Separation of Duties

In one form or another, human error accounts for approximately 88% of data breaches. Mistakes in the design, development, implementation, or migration of a database are certainly at risk for simple error. Thus, it’s standard practice to have more than one person review development work. Much like proofreading an important message to your boss, it helps to have another pair of eyes examine code before it goes into production. The person who writes the code should not be the person who verifies that it works as intended.

Auditing and Monitoring

This is another familiar concept: tracking the activity and performance of a database as a sort of health indicator and warning system. Depending on who you ask, database monitoring can be done by tools, while auditing is done by an experienced human (or team of humans).

Essentially, the main goal is the same:

  1. To ensure that the system is performing as expected, or
  2. To investigate why a problem is arising, or
  3. In the case of a security event, to determine what went wrong.

Auditing and monitoring might seem like the least technically impressive of these security methods, but they are an integral part of data safety.

Indirect Database Security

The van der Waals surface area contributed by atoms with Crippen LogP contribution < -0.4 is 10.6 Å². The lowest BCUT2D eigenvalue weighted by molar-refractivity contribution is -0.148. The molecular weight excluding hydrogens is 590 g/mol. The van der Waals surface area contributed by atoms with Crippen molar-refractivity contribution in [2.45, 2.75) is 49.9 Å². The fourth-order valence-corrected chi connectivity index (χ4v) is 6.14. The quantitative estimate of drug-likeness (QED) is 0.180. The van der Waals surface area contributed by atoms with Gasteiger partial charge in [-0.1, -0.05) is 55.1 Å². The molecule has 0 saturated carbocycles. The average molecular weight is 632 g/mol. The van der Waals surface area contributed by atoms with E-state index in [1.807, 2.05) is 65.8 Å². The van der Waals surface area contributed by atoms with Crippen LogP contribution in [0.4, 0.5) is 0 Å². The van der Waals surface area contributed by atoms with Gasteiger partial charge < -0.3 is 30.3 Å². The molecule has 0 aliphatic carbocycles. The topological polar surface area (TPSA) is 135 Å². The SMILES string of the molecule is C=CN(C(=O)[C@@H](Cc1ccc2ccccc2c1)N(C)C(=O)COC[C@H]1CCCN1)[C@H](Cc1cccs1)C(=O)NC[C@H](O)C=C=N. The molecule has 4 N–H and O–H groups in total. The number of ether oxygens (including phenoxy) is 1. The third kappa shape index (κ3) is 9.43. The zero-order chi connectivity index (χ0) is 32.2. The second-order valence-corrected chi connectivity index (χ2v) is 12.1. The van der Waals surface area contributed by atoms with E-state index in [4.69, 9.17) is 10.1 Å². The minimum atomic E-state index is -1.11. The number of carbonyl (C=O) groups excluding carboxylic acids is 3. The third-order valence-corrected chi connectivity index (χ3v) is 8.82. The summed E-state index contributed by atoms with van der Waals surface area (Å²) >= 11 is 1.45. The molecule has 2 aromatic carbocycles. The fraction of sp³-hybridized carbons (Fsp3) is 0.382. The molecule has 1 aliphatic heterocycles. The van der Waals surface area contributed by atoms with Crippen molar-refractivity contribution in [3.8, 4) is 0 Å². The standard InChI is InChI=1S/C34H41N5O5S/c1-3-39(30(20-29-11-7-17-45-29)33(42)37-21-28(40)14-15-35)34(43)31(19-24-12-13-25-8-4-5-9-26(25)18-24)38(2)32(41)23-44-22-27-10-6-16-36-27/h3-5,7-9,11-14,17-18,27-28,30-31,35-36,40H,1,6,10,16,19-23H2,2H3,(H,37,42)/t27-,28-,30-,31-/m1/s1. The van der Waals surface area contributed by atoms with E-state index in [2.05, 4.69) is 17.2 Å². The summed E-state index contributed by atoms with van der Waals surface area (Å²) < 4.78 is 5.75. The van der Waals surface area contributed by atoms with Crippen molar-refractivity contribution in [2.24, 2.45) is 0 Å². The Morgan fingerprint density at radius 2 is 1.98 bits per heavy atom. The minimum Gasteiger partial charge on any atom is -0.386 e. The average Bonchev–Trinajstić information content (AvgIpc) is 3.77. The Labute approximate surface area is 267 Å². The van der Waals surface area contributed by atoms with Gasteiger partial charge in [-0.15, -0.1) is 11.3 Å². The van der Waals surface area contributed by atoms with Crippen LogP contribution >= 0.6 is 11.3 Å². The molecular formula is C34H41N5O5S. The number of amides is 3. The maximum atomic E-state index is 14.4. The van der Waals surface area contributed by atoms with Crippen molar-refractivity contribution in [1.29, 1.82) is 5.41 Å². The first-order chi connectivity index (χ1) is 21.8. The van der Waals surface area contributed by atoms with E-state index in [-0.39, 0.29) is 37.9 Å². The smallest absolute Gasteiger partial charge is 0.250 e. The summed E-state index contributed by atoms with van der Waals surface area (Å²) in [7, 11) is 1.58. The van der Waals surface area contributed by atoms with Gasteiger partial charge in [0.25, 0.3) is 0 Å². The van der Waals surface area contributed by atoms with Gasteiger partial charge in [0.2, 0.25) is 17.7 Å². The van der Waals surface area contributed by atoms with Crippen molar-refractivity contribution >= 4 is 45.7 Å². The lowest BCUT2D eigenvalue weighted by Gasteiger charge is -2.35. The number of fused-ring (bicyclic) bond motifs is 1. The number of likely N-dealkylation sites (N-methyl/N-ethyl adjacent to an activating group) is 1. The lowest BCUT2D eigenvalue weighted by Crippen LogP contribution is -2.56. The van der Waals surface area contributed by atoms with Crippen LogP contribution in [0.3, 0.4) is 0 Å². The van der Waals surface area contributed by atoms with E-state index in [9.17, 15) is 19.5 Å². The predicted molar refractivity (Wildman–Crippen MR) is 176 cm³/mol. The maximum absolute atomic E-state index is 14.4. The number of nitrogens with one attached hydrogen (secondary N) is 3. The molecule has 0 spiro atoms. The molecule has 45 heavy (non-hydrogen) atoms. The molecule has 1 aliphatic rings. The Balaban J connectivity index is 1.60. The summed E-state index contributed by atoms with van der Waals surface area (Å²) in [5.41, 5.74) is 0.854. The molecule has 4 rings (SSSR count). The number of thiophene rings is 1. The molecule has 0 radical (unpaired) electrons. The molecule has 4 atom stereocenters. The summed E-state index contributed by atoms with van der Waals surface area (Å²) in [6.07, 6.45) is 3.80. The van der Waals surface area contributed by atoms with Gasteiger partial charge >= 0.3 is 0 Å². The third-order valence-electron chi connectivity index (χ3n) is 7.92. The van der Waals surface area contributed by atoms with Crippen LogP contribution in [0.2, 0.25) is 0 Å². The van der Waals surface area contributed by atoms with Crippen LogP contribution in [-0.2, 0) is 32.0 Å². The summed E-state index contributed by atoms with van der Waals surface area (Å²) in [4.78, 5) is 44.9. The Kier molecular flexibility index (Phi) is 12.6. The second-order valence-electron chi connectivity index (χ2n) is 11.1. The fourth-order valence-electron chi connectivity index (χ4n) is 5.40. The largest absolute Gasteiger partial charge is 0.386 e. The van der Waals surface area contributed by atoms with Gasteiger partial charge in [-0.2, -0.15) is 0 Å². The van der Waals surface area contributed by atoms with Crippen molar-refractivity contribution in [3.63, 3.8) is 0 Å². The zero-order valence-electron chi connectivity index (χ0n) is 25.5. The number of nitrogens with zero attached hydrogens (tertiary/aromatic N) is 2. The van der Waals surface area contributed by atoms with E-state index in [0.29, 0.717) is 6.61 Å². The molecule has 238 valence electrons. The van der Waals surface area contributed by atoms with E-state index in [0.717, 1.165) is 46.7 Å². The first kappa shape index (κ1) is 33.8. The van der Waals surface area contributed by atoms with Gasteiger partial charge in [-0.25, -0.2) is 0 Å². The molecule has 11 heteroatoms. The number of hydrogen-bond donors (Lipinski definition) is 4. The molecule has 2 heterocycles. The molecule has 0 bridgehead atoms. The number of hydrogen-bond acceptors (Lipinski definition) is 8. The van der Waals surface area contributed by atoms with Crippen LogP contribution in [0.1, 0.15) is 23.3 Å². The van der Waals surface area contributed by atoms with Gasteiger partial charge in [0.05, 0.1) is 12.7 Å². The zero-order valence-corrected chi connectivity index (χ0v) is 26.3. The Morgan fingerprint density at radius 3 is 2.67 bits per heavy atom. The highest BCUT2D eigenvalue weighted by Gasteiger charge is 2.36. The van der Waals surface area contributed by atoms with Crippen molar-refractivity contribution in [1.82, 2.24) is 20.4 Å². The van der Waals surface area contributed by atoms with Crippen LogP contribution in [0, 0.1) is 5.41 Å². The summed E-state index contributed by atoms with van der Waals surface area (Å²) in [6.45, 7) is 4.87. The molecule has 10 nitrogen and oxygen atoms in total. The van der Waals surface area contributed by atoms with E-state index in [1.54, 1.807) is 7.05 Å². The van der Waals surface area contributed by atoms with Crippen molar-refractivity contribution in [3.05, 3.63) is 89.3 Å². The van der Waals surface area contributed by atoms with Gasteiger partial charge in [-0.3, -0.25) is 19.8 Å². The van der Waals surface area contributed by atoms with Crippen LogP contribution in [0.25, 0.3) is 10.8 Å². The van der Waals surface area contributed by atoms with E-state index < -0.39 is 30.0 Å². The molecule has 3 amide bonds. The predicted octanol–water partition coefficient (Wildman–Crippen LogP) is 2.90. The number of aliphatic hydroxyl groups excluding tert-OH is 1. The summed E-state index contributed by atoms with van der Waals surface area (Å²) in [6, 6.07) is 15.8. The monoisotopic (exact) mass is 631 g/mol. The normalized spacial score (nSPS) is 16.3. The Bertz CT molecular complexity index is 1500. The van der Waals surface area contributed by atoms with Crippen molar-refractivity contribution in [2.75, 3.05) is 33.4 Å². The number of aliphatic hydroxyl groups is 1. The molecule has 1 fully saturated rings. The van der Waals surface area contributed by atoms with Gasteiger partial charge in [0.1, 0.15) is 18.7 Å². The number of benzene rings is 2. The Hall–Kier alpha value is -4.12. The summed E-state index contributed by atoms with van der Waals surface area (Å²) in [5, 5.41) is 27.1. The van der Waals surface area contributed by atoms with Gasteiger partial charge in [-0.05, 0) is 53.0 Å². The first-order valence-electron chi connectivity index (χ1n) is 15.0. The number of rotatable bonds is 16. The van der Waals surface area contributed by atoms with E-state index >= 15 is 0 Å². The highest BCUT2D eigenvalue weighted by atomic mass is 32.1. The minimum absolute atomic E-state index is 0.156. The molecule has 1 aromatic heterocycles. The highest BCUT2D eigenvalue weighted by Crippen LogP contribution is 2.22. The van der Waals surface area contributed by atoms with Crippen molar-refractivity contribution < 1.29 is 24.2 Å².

There are more indirect database security measures than we can comfortably cover in this article: database and application firewalls, application security, server and hardware security, and the complex world of network security. On top of this, there are maintenance, upgrade, and patching tasks that are essential to the safety of databases residing on or being accessed by different systems.

Much (if not all) of this security is outside the role of the database administrator, designer, or developer. And when you factor in things like user or employee activities (e.g. employees who choose weak passwords), it’s painfully clear that true data security can’t be achieved by one party in the transaction; everyone has to be on board. And that brings us to social engineering.

Social Engineering and Database Security

Social engineering, in this context, is (mis)using social skills to get access to a database.

Social engineering is anything but new; it’s a trope in every heist movie, which has at least one stock figure – the charming conman or conwoman who wheedles information out of the goodhearted but gullible mark. It’s the stuff of fiction, but it works remarkably well in real life.

There are two things that make social engineering particularly appealing: